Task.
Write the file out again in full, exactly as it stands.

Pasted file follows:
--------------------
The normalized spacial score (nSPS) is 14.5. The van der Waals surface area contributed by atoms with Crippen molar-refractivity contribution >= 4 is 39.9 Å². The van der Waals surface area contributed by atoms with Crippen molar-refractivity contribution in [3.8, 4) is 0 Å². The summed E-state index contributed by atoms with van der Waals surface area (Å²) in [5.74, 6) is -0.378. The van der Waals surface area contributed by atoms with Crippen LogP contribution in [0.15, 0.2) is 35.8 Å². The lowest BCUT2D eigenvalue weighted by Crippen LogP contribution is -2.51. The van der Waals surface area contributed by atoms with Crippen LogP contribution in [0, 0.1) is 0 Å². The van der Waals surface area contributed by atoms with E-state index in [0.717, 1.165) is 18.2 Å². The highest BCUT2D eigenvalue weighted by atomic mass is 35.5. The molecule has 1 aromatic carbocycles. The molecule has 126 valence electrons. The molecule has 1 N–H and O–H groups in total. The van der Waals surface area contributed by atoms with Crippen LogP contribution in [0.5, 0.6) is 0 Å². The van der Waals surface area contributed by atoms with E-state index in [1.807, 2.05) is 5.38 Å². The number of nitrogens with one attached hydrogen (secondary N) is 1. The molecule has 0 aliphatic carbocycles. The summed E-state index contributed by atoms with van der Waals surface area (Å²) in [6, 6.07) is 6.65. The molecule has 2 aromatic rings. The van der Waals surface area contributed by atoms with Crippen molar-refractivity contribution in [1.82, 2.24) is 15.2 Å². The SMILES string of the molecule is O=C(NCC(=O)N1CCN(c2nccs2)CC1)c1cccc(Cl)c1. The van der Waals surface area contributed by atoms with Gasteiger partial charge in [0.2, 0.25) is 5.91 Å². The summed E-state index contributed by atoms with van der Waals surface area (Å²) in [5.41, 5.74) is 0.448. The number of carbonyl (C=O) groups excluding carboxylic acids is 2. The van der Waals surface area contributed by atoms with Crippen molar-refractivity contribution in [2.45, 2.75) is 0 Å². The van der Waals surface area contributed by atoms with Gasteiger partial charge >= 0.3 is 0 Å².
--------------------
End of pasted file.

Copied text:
The normalized spacial score (nSPS) is 14.5. The van der Waals surface area contributed by atoms with Crippen molar-refractivity contribution >= 4 is 39.9 Å². The van der Waals surface area contributed by atoms with Crippen molar-refractivity contribution in [3.8, 4) is 0 Å². The summed E-state index contributed by atoms with van der Waals surface area (Å²) in [5.74, 6) is -0.378. The van der Waals surface area contributed by atoms with Crippen LogP contribution in [0.15, 0.2) is 35.8 Å². The lowest BCUT2D eigenvalue weighted by Crippen LogP contribution is -2.51. The van der Waals surface area contributed by atoms with Crippen LogP contribution in [0, 0.1) is 0 Å². The van der Waals surface area contributed by atoms with E-state index in [0.717, 1.165) is 18.2 Å². The highest BCUT2D eigenvalue weighted by atomic mass is 35.5. The molecule has 1 aromatic carbocycles. The molecule has 126 valence electrons. The molecule has 1 N–H and O–H groups in total. The van der Waals surface area contributed by atoms with Crippen LogP contribution in [0.5, 0.6) is 0 Å². The van der Waals surface area contributed by atoms with E-state index in [1.807, 2.05) is 5.38 Å². The number of nitrogens with one attached hydrogen (secondary N) is 1. The molecule has 0 aliphatic carbocycles. The summed E-state index contributed by atoms with van der Waals surface area (Å²) in [6, 6.07) is 6.65. The molecule has 2 aromatic rings. The van der Waals surface area contributed by atoms with Crippen molar-refractivity contribution in [1.82, 2.24) is 15.2 Å². The SMILES string of the molecule is O=C(NCC(=O)N1CCN(c2nccs2)CC1)c1cccc(Cl)c1. The van der Waals surface area contributed by atoms with Gasteiger partial charge in [0.2, 0.25) is 5.91 Å². The summed E-state index contributed by atoms with van der Waals surface area (Å²) in [5.41, 5.74) is 0.448. The number of carbonyl (C=O) groups excluding carboxylic acids is 2. The van der Waals surface area contributed by atoms with Crippen molar-refractivity contribution in [2.45, 2.75) is 0 Å². The van der Waals surface area contributed by atoms with Gasteiger partial charge >= 0.3 is 0 Å².